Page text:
Lindsey Price Jackson is an attorney at a child advocacy nonprofit in Connecticut, where she lives with her handsome husband. Lindsey spends many nights on her laptop, either teaching Online Seminary or writing the next great American novel! She is a cancer survivor who celebrates the beauty of life through endless ice cream cones, day hikes, and sunflowers.
The gleaming, golden orb pulsates with energy. I cradle this bright globe in the space between my outstretched hands. Eyes closed, I effortlessly roll and recede, left and right; I am a clear, sparkling wave on a peaceful shore. I raise my orb overhead; it radiates in purity. I focus on my cool, cupped palms, stretching them open with patient care, as my orb softens and expands until it surrounds me as a lustrous dome. Breathing deeply, my open hands raise overhead, signaling prayer to heaven. My quiet mind drifts closer to that realm of glory. Heavenly Parents wait with perfect hearts to bestow added love, joy, and light upon me, Their child. “That which is of God is light; and he that receiveth light, and continueth in God, receiveth more light…”¹
Years ago when my mind began unraveling, pressed under the weight of Law School exams, followed by Bar Exam study, I sought out an easygoing, barefoot man in my small town. He taught me the principles of Taiji (Tai Chi) and guided my smooth, external movements while I guided my frazzled, internal thoughts. The slow dance of higher forms played out several times a week while I practiced this graceful martial art. Today my mind is not just frazzled, but pocked with a tumor hole, so I return to my Taiji training. The cancer hospital in Connecticut, where my Neuro-Oncologist has just given me mixed news, offers Qigong for cancer patients.
Though peaceful and lyrical, meditation in motion, Taiji and Qigong are undoubtedly fighters’ arts; sleepy, though measured and deliberate, Kung Fu. Appropriate for one who is a survivor; a survivor of a battle she never asked for; a survivor of an ongoing battle she may ultimately lose. Should she not seek the ability to find calm during the war? To feel Godliness while defending her honor, her life?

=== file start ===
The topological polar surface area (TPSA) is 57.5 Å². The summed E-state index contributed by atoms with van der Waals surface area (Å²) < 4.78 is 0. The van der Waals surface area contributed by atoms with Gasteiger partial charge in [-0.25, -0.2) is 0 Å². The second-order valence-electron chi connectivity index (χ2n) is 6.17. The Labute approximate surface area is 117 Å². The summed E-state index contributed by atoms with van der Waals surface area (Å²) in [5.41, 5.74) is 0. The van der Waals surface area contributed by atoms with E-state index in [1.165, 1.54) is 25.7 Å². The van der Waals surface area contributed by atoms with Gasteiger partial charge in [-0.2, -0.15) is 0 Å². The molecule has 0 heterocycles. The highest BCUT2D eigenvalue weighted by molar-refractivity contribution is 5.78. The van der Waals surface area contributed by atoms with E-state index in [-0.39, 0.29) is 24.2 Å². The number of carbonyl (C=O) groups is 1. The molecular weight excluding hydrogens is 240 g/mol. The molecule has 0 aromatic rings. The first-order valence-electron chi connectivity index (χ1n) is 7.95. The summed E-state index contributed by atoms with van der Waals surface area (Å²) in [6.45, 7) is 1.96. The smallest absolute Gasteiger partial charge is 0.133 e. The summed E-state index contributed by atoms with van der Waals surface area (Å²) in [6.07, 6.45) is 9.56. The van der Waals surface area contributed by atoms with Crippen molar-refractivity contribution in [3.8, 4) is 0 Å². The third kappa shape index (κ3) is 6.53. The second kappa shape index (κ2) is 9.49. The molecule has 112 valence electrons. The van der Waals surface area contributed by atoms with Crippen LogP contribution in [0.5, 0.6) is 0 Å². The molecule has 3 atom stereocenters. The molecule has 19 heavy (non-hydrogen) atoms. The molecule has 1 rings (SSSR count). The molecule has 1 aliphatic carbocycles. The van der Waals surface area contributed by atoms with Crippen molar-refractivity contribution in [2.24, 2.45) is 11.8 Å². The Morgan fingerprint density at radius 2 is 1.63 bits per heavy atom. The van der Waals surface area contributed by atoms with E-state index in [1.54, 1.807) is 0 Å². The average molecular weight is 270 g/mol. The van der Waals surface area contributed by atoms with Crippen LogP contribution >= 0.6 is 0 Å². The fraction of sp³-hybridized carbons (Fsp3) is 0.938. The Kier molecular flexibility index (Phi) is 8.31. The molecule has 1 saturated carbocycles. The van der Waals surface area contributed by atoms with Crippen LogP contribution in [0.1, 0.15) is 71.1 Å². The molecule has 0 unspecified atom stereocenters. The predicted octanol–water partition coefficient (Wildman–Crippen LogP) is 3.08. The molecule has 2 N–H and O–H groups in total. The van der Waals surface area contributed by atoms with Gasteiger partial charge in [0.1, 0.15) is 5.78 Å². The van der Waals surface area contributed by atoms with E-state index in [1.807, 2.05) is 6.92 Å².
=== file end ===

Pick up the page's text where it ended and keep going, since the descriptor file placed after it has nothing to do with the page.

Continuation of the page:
I stand in a dim hospital conference room full of strangers, but with my eyes closed and my attention elsewhere, only Divinity and I remain. I repose in simple, repetitive motion, and my mind carries me inside the walls of the Holy Temple. In my cloudy past, I suffered through the simple, repetitive motions of sacred temple ceremonies. But now, it is exactly these simple, repetitive motions that reveal the brightness of my golden orb. Meditation can launch from positions sitting, standing, kneeling, or otherwise. Whether in the temple or in Qigong, I can rush through the motions without bearing fruit, or I can strip the zest and relish the nectar of the fruit I intentionally nourish with my earnest will.
Meditation is a relatively new part of my worship, and it has quickly become integral to my Celestial communication. Unconventional for a Latter-day Saint, perhaps, but intentionally trying to link my spirit with heaven continues to unlock brilliant light and warmth from above. I love to spend quiet Sabbath moments, seated on the floor, eliminating the worldliness and the clamor and the envy and the anger from my mind. I then like to kneel prostrated, with hands pressed in prayer over my head, pleading aloud for the calming, refining presence of the Holy Spirit. “What lack I yet?”² proves to be an effective mantra for inspiration.
I present this and other questions to Deity as I flow past mental turbulence, practicing Qigong, Taiji, and Yoga – each forms of moving mediation, prayer without words – ritualistic motions of the body to help our minds escape this realm, in favor of one higher. Putting temple worship into this same category places the symbolic meanings of my rote, covenanting motions onto the same plane as the symbolic, submissive form of Child’s Pose – an infant, dwarfed next to her Holy, Omnipotent Creator. Qigong teaches me that movement can generate light, and that the movements I make in the temple are beautiful symbols of my lustrous inner divinity. Moving arms and legs in intentional patterns now moves my mind to explore the intentional patterns of creation, the intentional patterns of mortal life, and beyond.
Back at the hospital, in a room of silent survivors practicing Qigong, I concentrate my sparks of divinity into one glowing sphere. Eyes closed, palms facing one another, I pray with gratitude for the light of Christ, glowing in each of us, guiding us Home. The Spirit is present, purifying and illuminating. “[W]hatsover is light is Spirit, even the Spirit of Jesus Christ.”³ Warm, watchful, Heavenly Parents fulfill Their promise, “…seek [Us] diligently and ye shall find [Us]…”4
1. Doctrine and Covenants 50:24
2. Larry R. Lawrence, “What lack I yet?” Ensign, Nov. 2015.
3. Doctrine and Covenants 84:45
4. Doctrine and Covenants 88:63